A Kim Jong Un demise could destabalize the region, create a massive refugee flow and force the U.S., South Korea and possibly other regional allies to react to the upheaval.

That’s how experts contacted by Military Times see a Kim-less future possibly unfolding in the nuclear-armed Hermit Kingdom.

The questions about what would happen should Kim die or be incapacitated were sparked by a CNN report that the North Korean despot was in “grave danger” following a surgery. However, the Yonhap News Agency, a South Korean-government funded organization, later tweeted out that there were “no unusual signs” of Kim’s health.

But even if he isn’t on his death bed, Kim does have health issues and his exit from the stage would create turmoil, experts say.

Without a designated heir there will be “chaos, human suffering, instability,” retired South Korean Lt. Gen. Chun In-Bum, the former head of his nation’s special operations forces, told Military Times. “It’s bad news for everyone.”

David Maxwell, a senior fellow at the Foundation for Defense of Democracies think tank who has two decades of military service in Asia said a U.S. and South Korean military reaction to that upheaval could require an effort that “will make Afghanistan and Iraq pale in comparison."

Like Chun, Maxwell, a retired Special Forces colonel who served with him, said a lack of clear succession would set chaos into motion.

Kim Il Sung designated his son successor in 1973 and the Kim Il-sung designated his son success in 2009 or 2010.

“It is unknown whether Kim Jong-un has designated a successor,” said Maxwell. "We can speculate that perhaps his sister Kim Yo-jong has been designated as his successor based on her recent promotion and the fact she has begun making official statements in her name beginning last month."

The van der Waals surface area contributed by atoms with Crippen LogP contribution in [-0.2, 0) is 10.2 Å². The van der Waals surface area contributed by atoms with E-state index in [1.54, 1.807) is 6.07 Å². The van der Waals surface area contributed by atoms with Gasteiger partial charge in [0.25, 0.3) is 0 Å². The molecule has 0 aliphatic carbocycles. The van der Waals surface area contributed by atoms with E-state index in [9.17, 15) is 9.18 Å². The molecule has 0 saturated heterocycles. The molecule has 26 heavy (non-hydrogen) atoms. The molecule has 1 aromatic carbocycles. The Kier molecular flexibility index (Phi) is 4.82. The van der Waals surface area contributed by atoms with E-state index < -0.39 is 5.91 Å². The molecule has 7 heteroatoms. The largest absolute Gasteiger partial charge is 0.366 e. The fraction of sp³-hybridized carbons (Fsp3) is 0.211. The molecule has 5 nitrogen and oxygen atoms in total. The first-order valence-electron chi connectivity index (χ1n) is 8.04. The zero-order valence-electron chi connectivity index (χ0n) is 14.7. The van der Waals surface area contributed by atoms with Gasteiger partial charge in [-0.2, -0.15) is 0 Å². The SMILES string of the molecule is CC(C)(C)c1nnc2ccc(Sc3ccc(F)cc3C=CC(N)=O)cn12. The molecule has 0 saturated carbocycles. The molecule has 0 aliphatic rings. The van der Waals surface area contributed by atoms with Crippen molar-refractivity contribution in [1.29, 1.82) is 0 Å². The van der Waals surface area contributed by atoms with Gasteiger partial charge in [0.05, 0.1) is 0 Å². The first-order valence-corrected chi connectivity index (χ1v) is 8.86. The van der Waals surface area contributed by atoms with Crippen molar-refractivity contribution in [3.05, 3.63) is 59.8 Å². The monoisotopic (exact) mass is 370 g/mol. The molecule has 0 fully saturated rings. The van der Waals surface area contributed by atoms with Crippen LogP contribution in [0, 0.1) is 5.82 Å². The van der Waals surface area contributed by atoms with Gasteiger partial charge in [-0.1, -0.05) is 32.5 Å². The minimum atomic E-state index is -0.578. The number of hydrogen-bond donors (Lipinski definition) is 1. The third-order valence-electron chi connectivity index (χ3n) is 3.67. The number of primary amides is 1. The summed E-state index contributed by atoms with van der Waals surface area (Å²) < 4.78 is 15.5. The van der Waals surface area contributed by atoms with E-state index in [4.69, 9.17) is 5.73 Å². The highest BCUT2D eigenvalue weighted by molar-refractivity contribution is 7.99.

But it is unknown, said Maxwell, “whether a woman, despite being part of the Paektu bloodline could become the leader of the Kim family regime.”

No clear successor could lead to a regime collapse, said Maxwell, with the Kim regime and the Workers Party of Korea unable to govern the north or maintain military cohesion and support.

What happens then is a wild card, with a lot of bad possible outcomes that the South Korean/U.S. alliance must be prepared to handle, said Maxwell. He added that military planners, including himself, have long briefed senior leaders on what could transpire.

There is a “humanitarian disaster that will unfold in North Korea,” said Maxwell. It will be further complicated by the coronavirus.

“South Korea, China, and Japan (via boat) are going to have to deal with potential large scale refugee flows,” he said. “Units of the North Korean People’s Army are going to compete for resources and survival. This will lead to internal conflict among units and could escalate to widespread civil war.”

But even such internal strife won’t hinder the North’s animus toward the outside or its willingness to fight if they feel it is warranted.

“Since North Korea is a Guerrilla Dynasty built on the myth of anti-Japanese partisan warfare we can expect large numbers of the military (1.2 million active duty and 6 million reserves) to resist any and all outside foreign intervention to include from South Korea,” said Maxwell.

And then there are the North Korea weapons of mass destruction.

“Lastly the ROK/US alliance is going to have to be prepared to secure and render safe the entire WMD program, nuclear, chemical, biological weapons and stockpiles, manufacturing facilities, and human infrastructure (scientists and technicians),” said Maxwell. “This is a contingency operation that will make Afghanistan and Iraq pale in comparison.”

The U.S./South Korean alliance “has contingency plans for this,” Maxwell said. “It will be a combined effort because neither South Korea nor the U.S. can execute this alone.”

Those plans, however, have been “too long-neglected,” said Maxwell, adding that the cancellation of many high-level training exercises hasn’t helped.

In addition, the “friction of burden sharing as well as the move of U.S. forces out of Seoul to Camp Humphreys” means “the alliance is just not as well trained, ready, and solid as it has been in the past.”

Chun, the retired South Korean general, largely agreed with Maxwell about the refugees and potential civil war in the north, but does not see a U.S./South Korean military incursion past the 38th Parallel.

“What are we going to do? March in there?? Let the Chinese do it,” he said. “The DPRK is a sovereign country. Anyone going in there, including the Chinese, would be crazy. The ROK/US has a bad plan with bad assumptions. It will get us into a nuclear war.”

Howard Altman is an award-winning editor and reporter who was previously the military reporter for the Tampa Bay Times and before that the Tampa Tribune, where he covered USCENTCOM, USSOCOM and SOF writ large among many other topics.

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